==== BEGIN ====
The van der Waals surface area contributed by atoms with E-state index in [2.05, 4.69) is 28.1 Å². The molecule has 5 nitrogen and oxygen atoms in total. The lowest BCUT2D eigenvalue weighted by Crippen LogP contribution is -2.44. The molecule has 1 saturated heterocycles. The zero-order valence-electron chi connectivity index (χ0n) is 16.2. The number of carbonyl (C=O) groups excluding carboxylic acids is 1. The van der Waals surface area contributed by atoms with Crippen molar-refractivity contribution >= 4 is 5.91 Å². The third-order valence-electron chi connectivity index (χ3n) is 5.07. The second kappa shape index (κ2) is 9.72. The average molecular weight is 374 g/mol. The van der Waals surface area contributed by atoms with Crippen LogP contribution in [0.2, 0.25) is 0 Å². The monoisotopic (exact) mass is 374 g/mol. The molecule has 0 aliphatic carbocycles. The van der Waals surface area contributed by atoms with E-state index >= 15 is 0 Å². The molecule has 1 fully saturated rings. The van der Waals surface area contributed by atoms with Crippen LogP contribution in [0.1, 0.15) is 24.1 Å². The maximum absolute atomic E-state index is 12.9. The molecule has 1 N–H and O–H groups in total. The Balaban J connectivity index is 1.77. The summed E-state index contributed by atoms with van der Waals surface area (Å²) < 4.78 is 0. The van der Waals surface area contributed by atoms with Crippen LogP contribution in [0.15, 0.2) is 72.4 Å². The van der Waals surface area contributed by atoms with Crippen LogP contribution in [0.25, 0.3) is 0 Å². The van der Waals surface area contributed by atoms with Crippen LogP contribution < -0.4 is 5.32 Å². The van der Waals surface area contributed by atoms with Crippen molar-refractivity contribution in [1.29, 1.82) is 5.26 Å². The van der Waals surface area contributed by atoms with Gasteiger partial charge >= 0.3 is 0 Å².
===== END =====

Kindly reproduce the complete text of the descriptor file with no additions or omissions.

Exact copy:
The van der Waals surface area contributed by atoms with E-state index in [2.05, 4.69) is 28.1 Å². The molecule has 5 nitrogen and oxygen atoms in total. The lowest BCUT2D eigenvalue weighted by Crippen LogP contribution is -2.44. The molecule has 1 saturated heterocycles. The zero-order valence-electron chi connectivity index (χ0n) is 16.2. The number of carbonyl (C=O) groups excluding carboxylic acids is 1. The van der Waals surface area contributed by atoms with Crippen molar-refractivity contribution >= 4 is 5.91 Å². The third-order valence-electron chi connectivity index (χ3n) is 5.07. The second kappa shape index (κ2) is 9.72. The average molecular weight is 374 g/mol. The van der Waals surface area contributed by atoms with Crippen LogP contribution in [0.2, 0.25) is 0 Å². The monoisotopic (exact) mass is 374 g/mol. The molecule has 0 aliphatic carbocycles. The van der Waals surface area contributed by atoms with E-state index >= 15 is 0 Å². The molecule has 1 fully saturated rings. The van der Waals surface area contributed by atoms with Crippen LogP contribution in [0.1, 0.15) is 24.1 Å². The maximum absolute atomic E-state index is 12.9. The molecule has 1 N–H and O–H groups in total. The Balaban J connectivity index is 1.77. The summed E-state index contributed by atoms with van der Waals surface area (Å²) < 4.78 is 0. The van der Waals surface area contributed by atoms with Crippen LogP contribution in [0.15, 0.2) is 72.4 Å². The van der Waals surface area contributed by atoms with Crippen LogP contribution in [0.25, 0.3) is 0 Å². The van der Waals surface area contributed by atoms with Crippen LogP contribution < -0.4 is 5.32 Å². The van der Waals surface area contributed by atoms with Crippen molar-refractivity contribution in [1.29, 1.82) is 5.26 Å². The van der Waals surface area contributed by atoms with Gasteiger partial charge >= 0.3 is 0 Å².